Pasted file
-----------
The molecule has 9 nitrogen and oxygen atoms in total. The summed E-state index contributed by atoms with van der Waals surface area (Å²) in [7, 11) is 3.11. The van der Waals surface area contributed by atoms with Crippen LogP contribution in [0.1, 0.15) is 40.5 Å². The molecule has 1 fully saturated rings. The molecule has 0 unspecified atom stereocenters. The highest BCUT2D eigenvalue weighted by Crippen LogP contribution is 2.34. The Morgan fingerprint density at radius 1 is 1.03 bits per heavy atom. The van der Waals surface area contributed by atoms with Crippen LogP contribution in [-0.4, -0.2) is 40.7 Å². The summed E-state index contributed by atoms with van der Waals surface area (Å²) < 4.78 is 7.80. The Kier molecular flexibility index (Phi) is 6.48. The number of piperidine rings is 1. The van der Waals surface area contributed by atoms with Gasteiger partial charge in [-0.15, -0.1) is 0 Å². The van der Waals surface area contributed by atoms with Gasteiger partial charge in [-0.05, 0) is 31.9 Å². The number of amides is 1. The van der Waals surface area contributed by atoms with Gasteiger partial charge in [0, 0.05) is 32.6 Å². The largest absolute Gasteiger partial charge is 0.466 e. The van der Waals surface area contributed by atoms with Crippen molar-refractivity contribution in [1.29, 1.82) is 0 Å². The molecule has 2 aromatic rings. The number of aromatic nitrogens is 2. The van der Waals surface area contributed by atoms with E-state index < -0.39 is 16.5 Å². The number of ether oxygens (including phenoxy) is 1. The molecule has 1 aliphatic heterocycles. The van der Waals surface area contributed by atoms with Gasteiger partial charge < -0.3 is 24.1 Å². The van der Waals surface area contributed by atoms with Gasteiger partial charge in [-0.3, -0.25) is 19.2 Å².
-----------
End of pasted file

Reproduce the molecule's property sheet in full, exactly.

The molecule has 9 nitrogen and oxygen atoms in total. The summed E-state index contributed by atoms with van der Waals surface area (Å²) in [7, 11) is 3.11. The van der Waals surface area contributed by atoms with Crippen LogP contribution in [0.1, 0.15) is 40.5 Å². The molecule has 1 fully saturated rings. The molecule has 0 unspecified atom stereocenters. The highest BCUT2D eigenvalue weighted by Crippen LogP contribution is 2.34. The Morgan fingerprint density at radius 1 is 1.03 bits per heavy atom. The van der Waals surface area contributed by atoms with Crippen LogP contribution in [-0.4, -0.2) is 40.7 Å². The summed E-state index contributed by atoms with van der Waals surface area (Å²) < 4.78 is 7.80. The Kier molecular flexibility index (Phi) is 6.48. The number of piperidine rings is 1. The van der Waals surface area contributed by atoms with Gasteiger partial charge in [-0.15, -0.1) is 0 Å². The van der Waals surface area contributed by atoms with Gasteiger partial charge in [-0.05, 0) is 31.9 Å². The number of amides is 1. The van der Waals surface area contributed by atoms with Gasteiger partial charge in [0, 0.05) is 32.6 Å². The largest absolute Gasteiger partial charge is 0.466 e. The van der Waals surface area contributed by atoms with Crippen molar-refractivity contribution in [1.29, 1.82) is 0 Å². The molecule has 2 aromatic rings. The number of aromatic nitrogens is 2. The van der Waals surface area contributed by atoms with E-state index < -0.39 is 16.5 Å². The number of ether oxygens (including phenoxy) is 1. The molecule has 1 aliphatic heterocycles. The van der Waals surface area contributed by atoms with Gasteiger partial charge < -0.3 is 24.1 Å². The van der Waals surface area contributed by atoms with Gasteiger partial charge in [-0.3, -0.25) is 19.2 Å².